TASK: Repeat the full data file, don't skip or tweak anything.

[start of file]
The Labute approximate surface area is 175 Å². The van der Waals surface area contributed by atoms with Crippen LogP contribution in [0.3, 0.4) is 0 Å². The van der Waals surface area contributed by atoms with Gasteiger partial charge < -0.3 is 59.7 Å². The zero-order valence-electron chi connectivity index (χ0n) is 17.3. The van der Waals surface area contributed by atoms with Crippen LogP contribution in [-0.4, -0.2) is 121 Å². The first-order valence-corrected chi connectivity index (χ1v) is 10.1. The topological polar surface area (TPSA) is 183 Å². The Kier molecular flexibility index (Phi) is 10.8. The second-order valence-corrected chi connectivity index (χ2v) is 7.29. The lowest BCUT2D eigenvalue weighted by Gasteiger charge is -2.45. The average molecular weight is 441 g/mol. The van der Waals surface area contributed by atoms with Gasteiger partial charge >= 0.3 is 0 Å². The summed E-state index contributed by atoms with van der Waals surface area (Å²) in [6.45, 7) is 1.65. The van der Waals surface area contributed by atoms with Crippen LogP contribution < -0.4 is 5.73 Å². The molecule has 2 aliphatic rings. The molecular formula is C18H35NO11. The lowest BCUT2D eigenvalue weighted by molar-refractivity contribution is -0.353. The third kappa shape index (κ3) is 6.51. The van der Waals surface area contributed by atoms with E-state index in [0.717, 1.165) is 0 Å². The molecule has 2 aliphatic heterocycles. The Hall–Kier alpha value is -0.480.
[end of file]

The Labute approximate surface area is 175 Å². The van der Waals surface area contributed by atoms with Crippen LogP contribution in [0.3, 0.4) is 0 Å². The van der Waals surface area contributed by atoms with Gasteiger partial charge < -0.3 is 59.7 Å². The zero-order valence-electron chi connectivity index (χ0n) is 17.3. The van der Waals surface area contributed by atoms with Crippen LogP contribution in [-0.4, -0.2) is 121 Å². The first-order valence-corrected chi connectivity index (χ1v) is 10.1. The topological polar surface area (TPSA) is 183 Å². The Kier molecular flexibility index (Phi) is 10.8. The second-order valence-corrected chi connectivity index (χ2v) is 7.29. The lowest BCUT2D eigenvalue weighted by Gasteiger charge is -2.45. The average molecular weight is 441 g/mol. The van der Waals surface area contributed by atoms with Gasteiger partial charge >= 0.3 is 0 Å². The summed E-state index contributed by atoms with van der Waals surface area (Å²) in [6.45, 7) is 1.65. The van der Waals surface area contributed by atoms with Crippen LogP contribution < -0.4 is 5.73 Å². The molecule has 2 aliphatic rings. The molecular formula is C18H35NO11. The lowest BCUT2D eigenvalue weighted by molar-refractivity contribution is -0.353. The third kappa shape index (κ3) is 6.51. The van der Waals surface area contributed by atoms with E-state index in [0.717, 1.165) is 0 Å². The molecule has 2 aliphatic heterocycles. The Hall–Kier alpha value is -0.480.